Article: The new paradigm: well-being for a new age workforce

Wellbeing

The new paradigm: well-being for a new age workforce

Companies that prioritise mental health and well-being will not only bring down their long-term health insurance costs but also retain more staff as attitudes towards employment practices and corporate culture shift in the wake of the pandemic.
The new paradigm: well-being for a new age workforce

Since the onset of the Covid-19 pandemic in March 2020, the world of work has fundamentally changed. And while a dictionary's concept of what constitutes an "office" has not yet evolved with the times, many businesses have been working hard to create new working environments that enable employees to thrive. 

One reason why is because they are having to. Across a large number of industries, the Great Resignation or Rehiring has swung the pendulum in favour of employees’ requirements. Many organisations now know that they need to monitor attrition rates very closely, as they strive to improve their organisational reputation.

A recent Deloitte survey highlighted those younger workers in particular - from Generation Z and the millennials - want more of a work-life balance and long-term change. They are re-evaluating their priorities and expect more from their employers. 

And companies are responding. The most recent EY 2022 Work Reimagined Survey revealed that a majority of respondents thought that their organisation’s culture had transformed for the better since the beginning of the pandemic. So too, 96% of companies reported that they have instituted changes to ensure the security and well-being of their workers. 

One key shift has been the advent of hybrid working.  

The pandemic forced many people to work from home and that is where a large number of them want to stay. So businesses are adjusting their policies to allow ‘work-from-anywhere,’ appreciating the value of employee flexibility and well-being. 

But there is a long way to go. 

A Mercer study, conducted in 2021, uncovered high levels of stress, anxiety, burnout, and fear among 10,000 US employees in companies employing more than 500 people. However, just over three-quarters of companies also said that they are making their employees' mental and emotional health a top priority over the next three to five years.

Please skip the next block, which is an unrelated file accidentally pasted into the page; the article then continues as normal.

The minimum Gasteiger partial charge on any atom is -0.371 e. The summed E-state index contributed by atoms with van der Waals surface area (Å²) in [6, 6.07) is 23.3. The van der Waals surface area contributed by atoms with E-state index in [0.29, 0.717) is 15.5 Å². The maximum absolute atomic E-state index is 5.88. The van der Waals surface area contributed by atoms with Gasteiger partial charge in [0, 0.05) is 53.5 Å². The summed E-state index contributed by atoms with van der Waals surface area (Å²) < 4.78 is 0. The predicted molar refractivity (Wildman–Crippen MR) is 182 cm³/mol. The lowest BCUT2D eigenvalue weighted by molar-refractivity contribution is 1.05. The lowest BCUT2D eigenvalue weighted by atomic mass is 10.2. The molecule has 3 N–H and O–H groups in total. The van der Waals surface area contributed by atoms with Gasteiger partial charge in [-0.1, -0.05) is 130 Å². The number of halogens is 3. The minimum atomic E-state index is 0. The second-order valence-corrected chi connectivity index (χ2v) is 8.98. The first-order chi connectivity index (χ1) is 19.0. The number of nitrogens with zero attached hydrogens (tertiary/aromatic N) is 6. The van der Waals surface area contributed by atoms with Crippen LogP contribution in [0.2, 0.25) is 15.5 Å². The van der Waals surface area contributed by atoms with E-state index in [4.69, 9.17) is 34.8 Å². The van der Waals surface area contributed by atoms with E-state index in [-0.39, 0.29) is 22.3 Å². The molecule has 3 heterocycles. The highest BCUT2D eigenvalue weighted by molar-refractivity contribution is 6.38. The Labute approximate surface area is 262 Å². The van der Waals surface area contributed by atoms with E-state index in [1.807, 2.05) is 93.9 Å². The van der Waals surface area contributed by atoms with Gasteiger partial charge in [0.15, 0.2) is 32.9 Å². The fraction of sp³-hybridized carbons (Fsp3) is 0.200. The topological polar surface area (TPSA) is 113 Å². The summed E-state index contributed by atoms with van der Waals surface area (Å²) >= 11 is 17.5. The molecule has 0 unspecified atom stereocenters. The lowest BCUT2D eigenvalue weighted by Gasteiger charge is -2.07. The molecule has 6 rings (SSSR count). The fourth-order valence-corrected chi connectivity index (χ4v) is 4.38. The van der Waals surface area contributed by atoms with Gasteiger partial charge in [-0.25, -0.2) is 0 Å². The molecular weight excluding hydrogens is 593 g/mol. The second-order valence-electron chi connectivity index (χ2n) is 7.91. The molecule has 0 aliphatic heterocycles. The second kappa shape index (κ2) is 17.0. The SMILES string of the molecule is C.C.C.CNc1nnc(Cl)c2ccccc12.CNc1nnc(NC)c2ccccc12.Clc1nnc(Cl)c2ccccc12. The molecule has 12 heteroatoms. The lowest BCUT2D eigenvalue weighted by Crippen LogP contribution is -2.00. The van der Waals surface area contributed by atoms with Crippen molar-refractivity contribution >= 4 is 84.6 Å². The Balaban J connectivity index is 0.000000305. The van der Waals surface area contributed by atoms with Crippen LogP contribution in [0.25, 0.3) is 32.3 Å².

It is a similar picture in India where an Assocham survey, in late 2021, revealed that 43% of private sector employees are reporting mental health issues. 

The most enlightened companies understand that employee well-being is something they have a responsibility to focus on. But they also know that it will benefit their bottom line too.

Happier employees are more productive ones. They will also be healthier since anxiety and depression boost the risk of many chronic and life-threatening conditions from diabetes to cardiovascular disease.

Focusing on prevention means that over the longer term, health insurance costs should fall. A Kaiser Family Foundation survey examining Employer Health Benefits found that in the US, 39% of companies have been modifying their health plans to increase access to mental health care since the beginning of the pandemic. 

Companies are also placing a much greater emphasis on taking a proactive rather than a reactive approach toward the issue. In the past, most large- and mid-sized companies had Employee Assistance Programmes (EAP), providing access to hotlines and counsellors for staff members in need.

However, usage rates were often low. Many employees did not even realise such programmes existed.

In India, there was a noticeable shift during the second wave of the pandemic in April and May 2021. Companies reached out to their employees to support them through the crisis and employees turned to their companies for information and help. 

As we come out on the other side of the pandemic, many companies have kept this good work up. They are now being far more proactive about highlighting the mental health and well-being services they offer and are actively destigmatising the issue.

Words such as “mental health disorders” are out. Instead, companies emphasise how everyone can improve their well-being no matter how happy they think they are, to begin with.  

Newly-appointed well-being champions are the conduits for this evolving strategy. They are responsible for disseminating educational materials through their company’s internal communication channels. They organise events and workshops teaching resilience and the power of positivity so that employees have the tools to take control of their health and well-being.

Most importantly of all, however, they are forging an eco-system, which is embedding mental health and well-being deep into their company and its culture. 

More companies are also training department heads so that they can differentiate between good and bad stress among their team members. Educational materials can only do so much. Ultimately, companies need managers with better EQ skills, attuned to far more than just output.

Over the past year, no area of life has undergone a swifter transformation than the way that we work. Employee expectations have shifted. 

Companies that want to thrive are actively redefining their corporate cultures and what productivity means in a wider and more progressive sense. Mental health and well-being are fast rising on many corporate agendas. It is where they will stay. 

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Topics: Wellbeing, Employee Engagement, #GuestArticle, #FutureOfWork

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